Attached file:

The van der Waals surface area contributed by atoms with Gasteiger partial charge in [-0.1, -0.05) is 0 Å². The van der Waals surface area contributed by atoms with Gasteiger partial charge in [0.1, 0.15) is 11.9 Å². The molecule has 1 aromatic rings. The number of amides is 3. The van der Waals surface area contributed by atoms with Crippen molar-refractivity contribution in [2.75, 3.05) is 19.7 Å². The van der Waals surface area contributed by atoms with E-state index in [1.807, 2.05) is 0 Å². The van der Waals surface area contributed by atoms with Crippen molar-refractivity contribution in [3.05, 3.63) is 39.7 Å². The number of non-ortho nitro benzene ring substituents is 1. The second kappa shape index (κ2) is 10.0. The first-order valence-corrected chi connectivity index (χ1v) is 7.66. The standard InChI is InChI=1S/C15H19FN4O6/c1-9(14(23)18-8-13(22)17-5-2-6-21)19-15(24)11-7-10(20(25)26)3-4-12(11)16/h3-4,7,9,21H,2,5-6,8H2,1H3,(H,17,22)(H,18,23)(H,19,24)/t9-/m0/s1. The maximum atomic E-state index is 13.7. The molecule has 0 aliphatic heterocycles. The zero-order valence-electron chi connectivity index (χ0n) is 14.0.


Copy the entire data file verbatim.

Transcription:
The van der Waals surface area contributed by atoms with Gasteiger partial charge in [-0.1, -0.05) is 0 Å². The van der Waals surface area contributed by atoms with Gasteiger partial charge in [0.1, 0.15) is 11.9 Å². The molecule has 1 aromatic rings. The number of amides is 3. The van der Waals surface area contributed by atoms with Crippen molar-refractivity contribution in [2.75, 3.05) is 19.7 Å². The van der Waals surface area contributed by atoms with E-state index in [1.807, 2.05) is 0 Å². The van der Waals surface area contributed by atoms with Crippen molar-refractivity contribution in [3.05, 3.63) is 39.7 Å². The number of non-ortho nitro benzene ring substituents is 1. The second kappa shape index (κ2) is 10.0. The first-order valence-corrected chi connectivity index (χ1v) is 7.66. The standard InChI is InChI=1S/C15H19FN4O6/c1-9(14(23)18-8-13(22)17-5-2-6-21)19-15(24)11-7-10(20(25)26)3-4-12(11)16/h3-4,7,9,21H,2,5-6,8H2,1H3,(H,17,22)(H,18,23)(H,19,24)/t9-/m0/s1. The maximum atomic E-state index is 13.7. The molecule has 0 aliphatic heterocycles. The zero-order valence-electron chi connectivity index (χ0n) is 14.0.